24 November 2017
The Paul Mellon Centre is delighted to announce that it will undertake the digitisation of its institutional Photographic Archive collection. Recognising that these valuable photographic resources may be better utilised were they available for reference beyond our reading rooms, the Centre has committed to the digitisation of this collection in its entirety.
The collection of approximately 150,000 reference photographs of British paintings, decorative painting, sculpture, drawings and prints collected since 1964 and housed in familiar red-cloth boxes will be taken to an off-site facility for imaging. There, the front and back of each mount will be photographed and catalogued. The resulting images will—eventually—be made available for research through a new online “digitised collections” platform.
This venture will offer unprecedented access to the Centre’s photographic archive collections and will supplement the organisation’s mission to support original research into the history of British art and architecture of all periods.
To allow the project to be undertaken, the whole of the Paul Mellon Centre Photographic Archive collection will be taken out of circulation. This comprises the following sequences: Artists A-Z ; Unidentified Artists; Sculptors A-Z ;Sculpture by location; Decorative painting; Sketchbooks, Albums of drawings, rare books & collections of prints and drawings; Paul Mellon Collection of Paintings; Paul Mellon Collection of Prints and Drawings; Sculpture in the Caribbean; all of which will be unavailable for consultation.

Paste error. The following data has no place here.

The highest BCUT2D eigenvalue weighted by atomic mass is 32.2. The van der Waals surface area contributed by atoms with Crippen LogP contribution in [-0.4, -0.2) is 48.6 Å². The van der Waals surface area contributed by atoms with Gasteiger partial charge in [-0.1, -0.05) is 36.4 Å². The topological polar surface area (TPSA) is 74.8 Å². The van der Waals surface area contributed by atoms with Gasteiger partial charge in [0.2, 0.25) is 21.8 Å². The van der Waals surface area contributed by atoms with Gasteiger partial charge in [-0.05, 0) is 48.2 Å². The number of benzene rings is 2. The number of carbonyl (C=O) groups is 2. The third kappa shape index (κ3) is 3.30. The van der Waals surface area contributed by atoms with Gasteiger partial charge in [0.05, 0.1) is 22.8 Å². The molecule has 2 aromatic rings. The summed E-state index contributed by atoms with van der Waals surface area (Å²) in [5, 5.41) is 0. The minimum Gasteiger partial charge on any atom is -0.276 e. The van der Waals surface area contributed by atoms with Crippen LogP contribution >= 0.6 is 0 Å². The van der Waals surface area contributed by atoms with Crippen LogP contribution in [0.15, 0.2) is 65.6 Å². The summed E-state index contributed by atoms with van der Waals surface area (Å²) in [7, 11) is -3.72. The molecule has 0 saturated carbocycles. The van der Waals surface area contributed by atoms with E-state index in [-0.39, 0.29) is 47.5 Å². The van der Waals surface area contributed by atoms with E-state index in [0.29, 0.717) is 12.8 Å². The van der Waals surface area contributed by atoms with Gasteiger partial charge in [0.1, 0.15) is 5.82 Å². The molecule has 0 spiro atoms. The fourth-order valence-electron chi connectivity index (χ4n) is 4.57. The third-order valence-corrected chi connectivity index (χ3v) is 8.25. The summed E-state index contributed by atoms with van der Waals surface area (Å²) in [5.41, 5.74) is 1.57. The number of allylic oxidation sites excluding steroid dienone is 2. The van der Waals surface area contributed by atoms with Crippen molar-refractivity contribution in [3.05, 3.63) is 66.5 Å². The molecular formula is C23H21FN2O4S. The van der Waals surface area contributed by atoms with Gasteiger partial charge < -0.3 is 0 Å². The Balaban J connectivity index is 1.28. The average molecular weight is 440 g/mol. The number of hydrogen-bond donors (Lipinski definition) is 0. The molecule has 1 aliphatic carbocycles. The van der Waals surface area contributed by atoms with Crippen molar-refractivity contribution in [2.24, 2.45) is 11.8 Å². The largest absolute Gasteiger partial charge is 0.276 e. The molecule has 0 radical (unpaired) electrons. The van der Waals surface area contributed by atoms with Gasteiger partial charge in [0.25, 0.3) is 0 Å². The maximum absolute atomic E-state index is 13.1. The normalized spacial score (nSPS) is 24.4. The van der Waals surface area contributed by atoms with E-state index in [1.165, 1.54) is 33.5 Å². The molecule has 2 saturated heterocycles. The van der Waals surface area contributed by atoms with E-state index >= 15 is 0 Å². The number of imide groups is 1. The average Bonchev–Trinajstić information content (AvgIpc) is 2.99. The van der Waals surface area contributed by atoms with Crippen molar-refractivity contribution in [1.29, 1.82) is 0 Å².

- 2018 – Digitisation
- 2019 – Research, Cataloguing, Web Development
- 2020 – Publication
This initiative is connected to the Centre’s ongoing collaboration with the PHAROS consortium, a digital assembly of photographic archive collections from fourteen European and North American art-historical research centres. It is anticipated that this freely available commons will stimulate research in a broad spectrum of fields by linking together for the first time all of the images and their formal documentation with knowledge amassed by scholars over the years. Consolidated access to tens of millions of images of works of art will be of immeasurable value to scholarship and teaching for a wide range of art-historical research topics including provenance and attribution, conservation research, exhibition research, publication history, the history of photography, the history of art history, and a myriad of other points of information that we can hardly imagine. The project will also foster a greater understanding of the photograph as physical object and its critical role in the dissemination of knowledge. As a founding member, the Centre will add its images and catalogue data to the PHAROS corpus of materials.
We are actively seeking use-cases and feedback from researchers who utilise photographic archive collections. If you have any comments or suggestions, please contact the Digital Manager, Tom Scutt (email@example.com).